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President Obama meets with community, surveys Oso mudslide

President Barack Obama embraces Jon Lovick, Snohomish County Executive, after speaking to speaks to first responders, recovery workers and community members at the Oso Fire Department on Tuesday. (AP Photo/Carolyn Kaster)

President Barack Obama spent Tuesday afternoon surveying the damage left behind the massive mudslide in Oso that killed 41 people.

He flew over the debris field with senators Patty Murray and Maria Cantwell, and Governor Jay Inslee, and then traveled from Arlington to Oso by motorcade.

After meeting with first responders and family members who’ve experienced immense loss, the president spoke to a crowd at the Oso Firehouse.

“The country is thinking about all of you. It has been throughout this tragedy and we’re not going anywhere,” Obama said. “Very few Americans had heard of Oso before the disaster struck. We’ve all been inspired by the incredible way the community has come together.”

Obama said the strength of the community should inspire all Americans. Besides thanking the strangers who donated time and supplies and the volunteers working on the debris field and feeding first responders, the president acknowledged some lessons that were learned along the way.

“Almost uniquely, we had coordination not just between state, local, and federal officials, but also coordination between volunteers and those officials,” said Obama. “I know it required some improvisation and some kinks getting worked out, but it was important for the family members themselves and the community members themselves to be hands on and participate in this process.”

President Obama finished by recognizing the character of the people of Oso and said he and Michelle are grieving alongside them.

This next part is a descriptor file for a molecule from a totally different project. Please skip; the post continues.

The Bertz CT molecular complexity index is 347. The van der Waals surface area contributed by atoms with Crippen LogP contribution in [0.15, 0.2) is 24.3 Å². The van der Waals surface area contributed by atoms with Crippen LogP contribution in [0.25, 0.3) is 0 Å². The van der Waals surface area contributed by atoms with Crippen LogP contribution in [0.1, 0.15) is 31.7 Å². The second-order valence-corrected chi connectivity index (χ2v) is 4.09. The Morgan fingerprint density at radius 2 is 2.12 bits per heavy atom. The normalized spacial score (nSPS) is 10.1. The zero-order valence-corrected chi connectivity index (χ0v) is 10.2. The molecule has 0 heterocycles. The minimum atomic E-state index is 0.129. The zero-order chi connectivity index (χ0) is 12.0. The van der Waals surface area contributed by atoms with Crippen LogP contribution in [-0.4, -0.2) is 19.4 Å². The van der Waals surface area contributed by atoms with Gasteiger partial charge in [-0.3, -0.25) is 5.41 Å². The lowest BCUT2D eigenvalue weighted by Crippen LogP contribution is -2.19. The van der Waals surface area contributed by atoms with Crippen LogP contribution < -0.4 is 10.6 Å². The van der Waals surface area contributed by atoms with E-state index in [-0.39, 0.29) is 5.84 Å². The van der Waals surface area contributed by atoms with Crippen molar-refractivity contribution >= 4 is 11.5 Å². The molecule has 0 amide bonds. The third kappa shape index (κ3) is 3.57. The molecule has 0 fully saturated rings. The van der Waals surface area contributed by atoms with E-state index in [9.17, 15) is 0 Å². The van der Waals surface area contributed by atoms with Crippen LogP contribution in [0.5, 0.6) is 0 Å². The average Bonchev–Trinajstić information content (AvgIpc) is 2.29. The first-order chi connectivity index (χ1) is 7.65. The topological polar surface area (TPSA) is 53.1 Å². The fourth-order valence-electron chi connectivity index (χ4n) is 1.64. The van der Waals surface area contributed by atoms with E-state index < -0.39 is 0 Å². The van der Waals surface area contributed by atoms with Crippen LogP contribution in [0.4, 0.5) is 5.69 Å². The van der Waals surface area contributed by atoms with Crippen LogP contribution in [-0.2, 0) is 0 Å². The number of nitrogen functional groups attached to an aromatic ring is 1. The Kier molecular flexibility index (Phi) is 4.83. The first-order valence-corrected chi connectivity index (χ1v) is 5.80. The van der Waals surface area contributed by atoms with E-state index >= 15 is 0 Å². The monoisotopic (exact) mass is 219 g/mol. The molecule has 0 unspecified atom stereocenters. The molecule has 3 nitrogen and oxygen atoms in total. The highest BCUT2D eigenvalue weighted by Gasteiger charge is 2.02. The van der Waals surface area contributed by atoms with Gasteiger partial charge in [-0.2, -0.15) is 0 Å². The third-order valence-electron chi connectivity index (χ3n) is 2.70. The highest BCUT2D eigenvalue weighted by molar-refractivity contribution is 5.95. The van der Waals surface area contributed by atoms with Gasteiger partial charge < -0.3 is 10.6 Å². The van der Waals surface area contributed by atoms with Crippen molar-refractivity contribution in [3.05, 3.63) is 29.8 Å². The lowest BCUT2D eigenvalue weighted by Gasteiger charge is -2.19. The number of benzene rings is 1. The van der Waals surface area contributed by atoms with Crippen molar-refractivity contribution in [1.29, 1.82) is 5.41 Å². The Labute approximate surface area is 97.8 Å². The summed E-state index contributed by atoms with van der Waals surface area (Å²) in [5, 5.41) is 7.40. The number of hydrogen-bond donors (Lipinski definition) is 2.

Obama is departed from Paine Field in Everett around 5 p.m.

The Snohomish County medical examiner’s office has identified all 41 victims. Two names remain on a list of missing people.

Crews continue to dig through the wreckage in a search for bodies, focusing on a small area where the final two victims are believed to be buried. It’s likely the latest victims were found in the east end of the slide, nearest Darrington, where the search is focused right now.

All survivors taken to Harborview Medical Center on March 22 have been discharged. The hospital said a 38-year-old male was discharged Saturday in satisfactory condition.

At the request of Gov. Jay Inslee, Obama earlier this month declared that a major disaster had occurred in the state, making it and affected residents eligible for various forms of financial aid, including help covering the costs of temporary housing, home repairs and the loss of uninsured property. The Homeland Security Department, the Federal Emergency Management Agency and the Army Corps of Engineers are also helping.

Obama said state officials have been relentless in getting the resources Oso and Darrington need.

“From the day of the tragedy I’ve instructed my team to make sure that they get what they need,” said Obama.

The U.S. Department of Labor has announced an emergency grant of over $2.8 million to help with cleanup and recovery efforts. The funds will be used to create temporary jobs to assist with the recovery efforts, with over $955,000 available initially.

After the Oso visit, Obama headed to the Asia-Pacific region where he is scheduled to spend the rest of this week and part of next week meeting with the leaders of Japan, South Korea, Malaysia, and the Philippines.

The Associated Press contributed to this report.

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